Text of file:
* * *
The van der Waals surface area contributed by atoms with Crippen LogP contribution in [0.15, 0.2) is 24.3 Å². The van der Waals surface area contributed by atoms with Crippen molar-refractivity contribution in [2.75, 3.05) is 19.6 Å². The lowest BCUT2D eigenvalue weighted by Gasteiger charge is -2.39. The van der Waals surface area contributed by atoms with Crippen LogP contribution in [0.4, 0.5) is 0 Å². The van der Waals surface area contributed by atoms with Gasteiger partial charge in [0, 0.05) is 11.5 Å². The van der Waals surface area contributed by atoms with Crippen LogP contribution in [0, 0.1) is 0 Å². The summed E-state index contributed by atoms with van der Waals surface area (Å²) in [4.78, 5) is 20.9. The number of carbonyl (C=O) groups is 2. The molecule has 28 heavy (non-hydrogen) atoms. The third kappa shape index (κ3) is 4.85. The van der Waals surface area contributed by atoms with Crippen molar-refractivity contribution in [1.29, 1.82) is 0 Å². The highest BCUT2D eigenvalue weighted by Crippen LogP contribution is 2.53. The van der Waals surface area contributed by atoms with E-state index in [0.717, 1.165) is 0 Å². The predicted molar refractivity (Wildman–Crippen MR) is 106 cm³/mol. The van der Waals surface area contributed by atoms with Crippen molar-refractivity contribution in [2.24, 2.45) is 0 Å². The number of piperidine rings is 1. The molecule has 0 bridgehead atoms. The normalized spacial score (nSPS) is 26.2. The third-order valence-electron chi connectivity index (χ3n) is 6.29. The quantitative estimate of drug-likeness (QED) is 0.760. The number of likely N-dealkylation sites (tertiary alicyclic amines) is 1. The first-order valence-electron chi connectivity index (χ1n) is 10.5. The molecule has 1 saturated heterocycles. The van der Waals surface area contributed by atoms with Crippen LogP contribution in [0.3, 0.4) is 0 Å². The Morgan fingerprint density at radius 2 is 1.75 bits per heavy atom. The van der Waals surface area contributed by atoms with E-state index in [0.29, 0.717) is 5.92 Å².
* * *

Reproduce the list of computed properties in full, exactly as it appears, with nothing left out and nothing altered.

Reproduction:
The van der Waals surface area contributed by atoms with Crippen LogP contribution in [0.15, 0.2) is 24.3 Å². The van der Waals surface area contributed by atoms with Crippen molar-refractivity contribution in [2.75, 3.05) is 19.6 Å². The lowest BCUT2D eigenvalue weighted by Gasteiger charge is -2.39. The van der Waals surface area contributed by atoms with Crippen LogP contribution in [0.4, 0.5) is 0 Å². The van der Waals surface area contributed by atoms with Gasteiger partial charge in [0, 0.05) is 11.5 Å². The van der Waals surface area contributed by atoms with Crippen LogP contribution in [0, 0.1) is 0 Å². The summed E-state index contributed by atoms with van der Waals surface area (Å²) in [4.78, 5) is 20.9. The number of carbonyl (C=O) groups is 2. The molecule has 28 heavy (non-hydrogen) atoms. The third kappa shape index (κ3) is 4.85. The van der Waals surface area contributed by atoms with Crippen molar-refractivity contribution in [1.29, 1.82) is 0 Å². The highest BCUT2D eigenvalue weighted by Crippen LogP contribution is 2.53. The van der Waals surface area contributed by atoms with E-state index in [0.717, 1.165) is 0 Å². The predicted molar refractivity (Wildman–Crippen MR) is 106 cm³/mol. The van der Waals surface area contributed by atoms with Crippen molar-refractivity contribution in [2.24, 2.45) is 0 Å². The number of piperidine rings is 1. The molecule has 0 bridgehead atoms. The normalized spacial score (nSPS) is 26.2. The third-order valence-electron chi connectivity index (χ3n) is 6.29. The quantitative estimate of drug-likeness (QED) is 0.760. The number of likely N-dealkylation sites (tertiary alicyclic amines) is 1. The first-order valence-electron chi connectivity index (χ1n) is 10.5. The molecule has 1 saturated heterocycles. The van der Waals surface area contributed by atoms with Crippen LogP contribution in [0.3, 0.4) is 0 Å². The Morgan fingerprint density at radius 2 is 1.75 bits per heavy atom. The van der Waals surface area contributed by atoms with E-state index in [0.29, 0.717) is 5.92 Å².